It took ten months and hundreds of voices to craft a shared vision for the next decade of Arts & Sciences. Here’s how it happened.
Less than a year after setting up his office in Brookings Hall as the incoming dean of Arts & Sciences, complete with maps and photos from research expeditions around the world, Feng Sheng Hu voiced an audacious set of goals.
“Our aspiration is to become a global model of an arts and sciences school,” said Hu, who also serves as the Lucille P. Markey Distinguished Professor in Arts & Sciences. Hu described his vision for an elevated Arts & Sciences, an institution with a world-class research enterprise, a first-rate liberal arts college, and a diverse and inclusive community whose work is driven by creativity and convergence. Furthermore, he aimed to make bold progress in all these areas within the next decade.
Academia is no stranger to long-term planning, but Hu’s charge called for a shift in mindset – simultaneously broad and detailed, forward thinking and of the moment. Any progress toward the stated goals meant first addressing a series of staggeringly open-ended questions: What steps would raise Arts & Sciences’ already impressive standing? How should investments be allocated? Which overarching values would guide decisions?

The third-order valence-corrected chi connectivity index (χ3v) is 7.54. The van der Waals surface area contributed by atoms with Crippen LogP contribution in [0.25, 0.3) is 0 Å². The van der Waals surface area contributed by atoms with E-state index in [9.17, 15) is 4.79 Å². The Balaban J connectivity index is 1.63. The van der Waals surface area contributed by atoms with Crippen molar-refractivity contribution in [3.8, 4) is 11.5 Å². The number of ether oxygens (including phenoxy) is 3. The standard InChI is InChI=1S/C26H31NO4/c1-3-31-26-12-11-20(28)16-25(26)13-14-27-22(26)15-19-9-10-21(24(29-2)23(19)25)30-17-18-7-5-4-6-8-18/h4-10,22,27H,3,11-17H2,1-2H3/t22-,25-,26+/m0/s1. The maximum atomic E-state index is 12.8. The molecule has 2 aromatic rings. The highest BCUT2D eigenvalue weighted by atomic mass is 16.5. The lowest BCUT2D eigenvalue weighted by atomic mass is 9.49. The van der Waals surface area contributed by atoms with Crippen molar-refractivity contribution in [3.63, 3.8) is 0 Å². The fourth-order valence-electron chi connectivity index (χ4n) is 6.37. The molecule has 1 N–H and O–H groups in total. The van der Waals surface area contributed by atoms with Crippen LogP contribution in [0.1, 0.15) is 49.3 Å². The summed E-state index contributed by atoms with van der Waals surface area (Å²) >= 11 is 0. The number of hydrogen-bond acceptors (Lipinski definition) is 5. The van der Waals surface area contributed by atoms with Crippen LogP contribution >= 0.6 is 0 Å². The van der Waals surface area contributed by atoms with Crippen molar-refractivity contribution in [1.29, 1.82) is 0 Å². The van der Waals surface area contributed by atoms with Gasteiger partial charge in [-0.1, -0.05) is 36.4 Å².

With no syllabus or grant proposal at hand, this undertaking would require a different sort of guiding document. The school had been assigned the ultimate group project: the Arts & Sciences Strategic Plan.
With most group projects, a handful of people collaborate to get the job done. Creating a 10-year plan for a 175-year-old institution with more than 40 academic units, however, necessitates a bit more brainpower and organizational infrastructure. To get the process started, leaders from across Arts & Sciences stepped in and teamed up to drive the effort.
Heading into the strategic planning process, Dean Hu noted the fortuitous timing and extensive institutional support for his school. In their current and previous roles, both Chancellor Andrew Martin and Provost Beverly Wendland have a history of advocating for the liberal arts. WashU had also recently embarked on a university-wide strategic planning process, offering opportunities for convergent collaboration.
As a preparatory step, Arts & Sciences engaged the services of a consulting group with extensive experience in higher education to help shape goals for each of the project’s five phases and conduct extensive analyses to help clarify where Arts & Sciences might make the most distinct impact in the years ahead.
With this support in place, Hu invited 12 faculty members to serve as the strategic planning steering committee. Carefully selected to represent areas across the humanities, natural sciences, and social sciences, as well as intentional overlap with the university-wide strategic planning effort, this group would meet regularly over the coming months to shape the Arts & Sciences plan.
For a project this large, still more leaders were needed. Hu solicited nominations for working groups focused on areas of critical importance, including undergraduate education and research, scholarship, and creative practice. Recommendations poured into the office. In the end, 20 faculty and staff members became co-leads of these groups, which were tasked with collecting and synthesizing feedback from the community at large.